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Medicine

Columbia University Doctors Ask For Dr. Mehmet Oz's Dismissal 296

Posted by timothy
from the that's-just-like-your-opinion-man dept.
circletimessquare writes Dr. Mehmet Oz serves as vice chairman of Columbia University Medical Center's department of surgery. He is a respected cardiothoracic surgeon but his television show has been accused of pushing snake oil. Now other doctors at Columbia University want Dr. Oz kicked off the medical school faculty. Dr. Oz has responded on his Facebook account: "I bring the public information that will help them on their path to be their best selves. We provide multiple points of view, including mine which is offered without conflict of interest. That doesn't sit well with certain agendas which distort the facts. For example, I do not claim that GMO foods are dangerous, but believe that they should be labeled like they are in most countries around the world." In their letter, the doctors accuse Dr. Oz of quackery: "Dr. Oz has repeatedly shown disdain for science and for evidence-based medicine, as well as baseless and relentless opposition to the genetic engineering of food crops. Worst of all, he has manifested an egregious lack of integrity by promoting quack treatments and cures in the interest of personal financial gain."
Television

StarTalk TV Show With Neil DeGrasse Tyson Starts Monday 73

Posted by Soulskill
from the way-better-than-reality-tv dept.
An anonymous reader writes: Neil DeGrasse Tyson of StarTalk Radio and Cosmos: A Spacetime Odyssey has a TV show starting on Monday, April 20, at 11 p.m. ET/10 p.m. CT on NatGeo. Based on Dr. Tyson's prominent podcast of the same name, the hour-long, weekly series infuses pop culture with science, while bringing together comedians and celebrities to delve into a wide range of topics. Each week, in a private interview, Dr. Tyson explores all the ways science and technology have influenced the lives and livelihoods of his guests, whatever their background.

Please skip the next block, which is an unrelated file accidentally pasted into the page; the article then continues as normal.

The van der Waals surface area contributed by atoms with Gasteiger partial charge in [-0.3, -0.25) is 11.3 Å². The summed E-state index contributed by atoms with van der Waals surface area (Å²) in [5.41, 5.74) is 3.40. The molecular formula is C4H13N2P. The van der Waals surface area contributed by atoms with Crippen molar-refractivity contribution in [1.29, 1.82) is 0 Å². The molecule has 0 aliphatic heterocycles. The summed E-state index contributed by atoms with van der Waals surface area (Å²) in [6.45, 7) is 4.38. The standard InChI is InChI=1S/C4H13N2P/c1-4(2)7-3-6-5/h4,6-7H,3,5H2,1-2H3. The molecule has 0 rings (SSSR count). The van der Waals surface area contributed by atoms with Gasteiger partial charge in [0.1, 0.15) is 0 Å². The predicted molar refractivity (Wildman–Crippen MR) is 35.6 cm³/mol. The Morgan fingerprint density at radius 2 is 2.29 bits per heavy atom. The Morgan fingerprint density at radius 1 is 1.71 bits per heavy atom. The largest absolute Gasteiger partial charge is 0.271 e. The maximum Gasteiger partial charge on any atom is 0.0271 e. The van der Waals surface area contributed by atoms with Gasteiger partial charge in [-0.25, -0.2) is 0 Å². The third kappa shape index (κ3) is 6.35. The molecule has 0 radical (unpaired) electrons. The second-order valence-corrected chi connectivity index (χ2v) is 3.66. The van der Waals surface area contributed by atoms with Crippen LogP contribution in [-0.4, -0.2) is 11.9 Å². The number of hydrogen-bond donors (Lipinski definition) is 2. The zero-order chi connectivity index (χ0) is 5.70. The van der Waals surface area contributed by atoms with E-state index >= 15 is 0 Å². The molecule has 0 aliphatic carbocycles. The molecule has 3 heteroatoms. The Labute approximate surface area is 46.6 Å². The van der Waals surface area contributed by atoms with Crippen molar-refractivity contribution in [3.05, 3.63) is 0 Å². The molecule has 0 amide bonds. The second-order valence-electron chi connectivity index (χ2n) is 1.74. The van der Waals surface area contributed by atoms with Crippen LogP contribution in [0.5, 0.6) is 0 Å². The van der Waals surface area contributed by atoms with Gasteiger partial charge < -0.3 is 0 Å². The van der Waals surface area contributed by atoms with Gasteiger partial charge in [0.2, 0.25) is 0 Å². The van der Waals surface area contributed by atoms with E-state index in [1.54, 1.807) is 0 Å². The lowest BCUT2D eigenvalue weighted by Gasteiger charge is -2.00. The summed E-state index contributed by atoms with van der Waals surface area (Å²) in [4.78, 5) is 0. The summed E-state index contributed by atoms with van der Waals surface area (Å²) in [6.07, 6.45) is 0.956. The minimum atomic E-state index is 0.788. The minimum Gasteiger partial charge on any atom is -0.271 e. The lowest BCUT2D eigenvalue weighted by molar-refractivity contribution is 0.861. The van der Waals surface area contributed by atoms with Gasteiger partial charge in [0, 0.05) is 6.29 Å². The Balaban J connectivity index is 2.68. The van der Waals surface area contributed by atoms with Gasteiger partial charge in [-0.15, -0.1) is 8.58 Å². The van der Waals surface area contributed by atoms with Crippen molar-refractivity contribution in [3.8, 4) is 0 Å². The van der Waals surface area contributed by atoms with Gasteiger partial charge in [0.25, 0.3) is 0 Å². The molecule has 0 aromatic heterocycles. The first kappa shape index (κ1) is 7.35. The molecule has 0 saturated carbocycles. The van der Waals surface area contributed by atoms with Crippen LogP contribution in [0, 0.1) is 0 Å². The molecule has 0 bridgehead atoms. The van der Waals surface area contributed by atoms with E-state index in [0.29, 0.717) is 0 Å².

Television

In New Zealand, a Legal Battle Looms Over Streaming TV 104

Posted by timothy
from the why-consider-this-pen-your-honor dept.
SpacemanukBEJY.53u writes After a threat from a law firm, two New Zealand ISPs have withdrawn services that let their customers navigate to content sites outside the country that world normally be geo-blocked. Using VPNs or other services to access content restricted by region isn't specifically outlawed in either New Zealand or in neighboring Australia, but it appears the entertainment industry is prepared to go to court to try and argue that such services can violate copyright law. Intellectual property experts said the situation in New Zealand, if it goes to court, could result in the first test case over the legality of skirting regional restrictions.
Piracy

Nearly Half of Game of Thrones Season 5 Leaks Online 148

Posted by samzenpus
from the how-about-leaking-the-books-GRRM dept.
HughPickens.com writes Paul Tassi reports at Forbes that the first four episodes of the new season of "Game of Thrones", nearly half of the ten total episodes, have been leaked online to various torrent sites. The four episodes appeared to come from a screener sent to reviewers with the digital watermark blurred out and are in 480p video format, equivalent to standard-definition TV, not HD.The episodes have already been downloaded almost 800,000 times, and that figure was expected to blow past a million downloads by the season 5 premiere. Game of Thrones has consistently set records for piracy, which has almost been a point of pride for HBO. "Our experience is [piracy] leads to more penetration, more paying subs, more health for HBO, less reliance on having to do paid advertising If you go around the world, I think you're right, Game of Thrones is the most pirated show in the world. Well, you know, that's better than an Emmy."